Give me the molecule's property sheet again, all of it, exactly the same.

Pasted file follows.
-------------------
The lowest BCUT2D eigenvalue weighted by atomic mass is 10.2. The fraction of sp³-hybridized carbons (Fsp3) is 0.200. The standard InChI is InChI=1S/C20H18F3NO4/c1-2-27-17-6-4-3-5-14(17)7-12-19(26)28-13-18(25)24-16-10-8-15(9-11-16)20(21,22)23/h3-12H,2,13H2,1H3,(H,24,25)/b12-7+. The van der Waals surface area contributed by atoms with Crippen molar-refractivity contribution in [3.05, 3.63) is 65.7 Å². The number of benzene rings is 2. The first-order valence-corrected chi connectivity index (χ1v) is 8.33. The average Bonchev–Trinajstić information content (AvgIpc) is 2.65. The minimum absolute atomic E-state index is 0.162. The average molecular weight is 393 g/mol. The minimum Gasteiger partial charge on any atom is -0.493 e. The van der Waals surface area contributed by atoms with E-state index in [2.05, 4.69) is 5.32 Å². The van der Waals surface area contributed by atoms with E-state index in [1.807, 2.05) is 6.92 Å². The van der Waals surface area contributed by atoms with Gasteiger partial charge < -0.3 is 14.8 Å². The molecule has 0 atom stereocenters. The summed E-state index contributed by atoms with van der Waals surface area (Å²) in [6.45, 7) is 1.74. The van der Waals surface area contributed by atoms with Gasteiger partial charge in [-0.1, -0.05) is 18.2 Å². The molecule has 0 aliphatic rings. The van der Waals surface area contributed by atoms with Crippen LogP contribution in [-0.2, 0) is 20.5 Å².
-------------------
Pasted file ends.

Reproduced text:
The lowest BCUT2D eigenvalue weighted by atomic mass is 10.2. The fraction of sp³-hybridized carbons (Fsp3) is 0.200. The standard InChI is InChI=1S/C20H18F3NO4/c1-2-27-17-6-4-3-5-14(17)7-12-19(26)28-13-18(25)24-16-10-8-15(9-11-16)20(21,22)23/h3-12H,2,13H2,1H3,(H,24,25)/b12-7+. The van der Waals surface area contributed by atoms with Crippen molar-refractivity contribution in [3.05, 3.63) is 65.7 Å². The number of benzene rings is 2. The first-order valence-corrected chi connectivity index (χ1v) is 8.33. The average Bonchev–Trinajstić information content (AvgIpc) is 2.65. The minimum absolute atomic E-state index is 0.162. The average molecular weight is 393 g/mol. The minimum Gasteiger partial charge on any atom is -0.493 e. The van der Waals surface area contributed by atoms with E-state index in [2.05, 4.69) is 5.32 Å². The van der Waals surface area contributed by atoms with E-state index in [1.807, 2.05) is 6.92 Å². The van der Waals surface area contributed by atoms with Gasteiger partial charge < -0.3 is 14.8 Å². The molecule has 0 atom stereocenters. The summed E-state index contributed by atoms with van der Waals surface area (Å²) in [6.45, 7) is 1.74. The van der Waals surface area contributed by atoms with Gasteiger partial charge in [-0.1, -0.05) is 18.2 Å². The molecule has 0 aliphatic rings. The van der Waals surface area contributed by atoms with Crippen LogP contribution in [-0.2, 0) is 20.5 Å².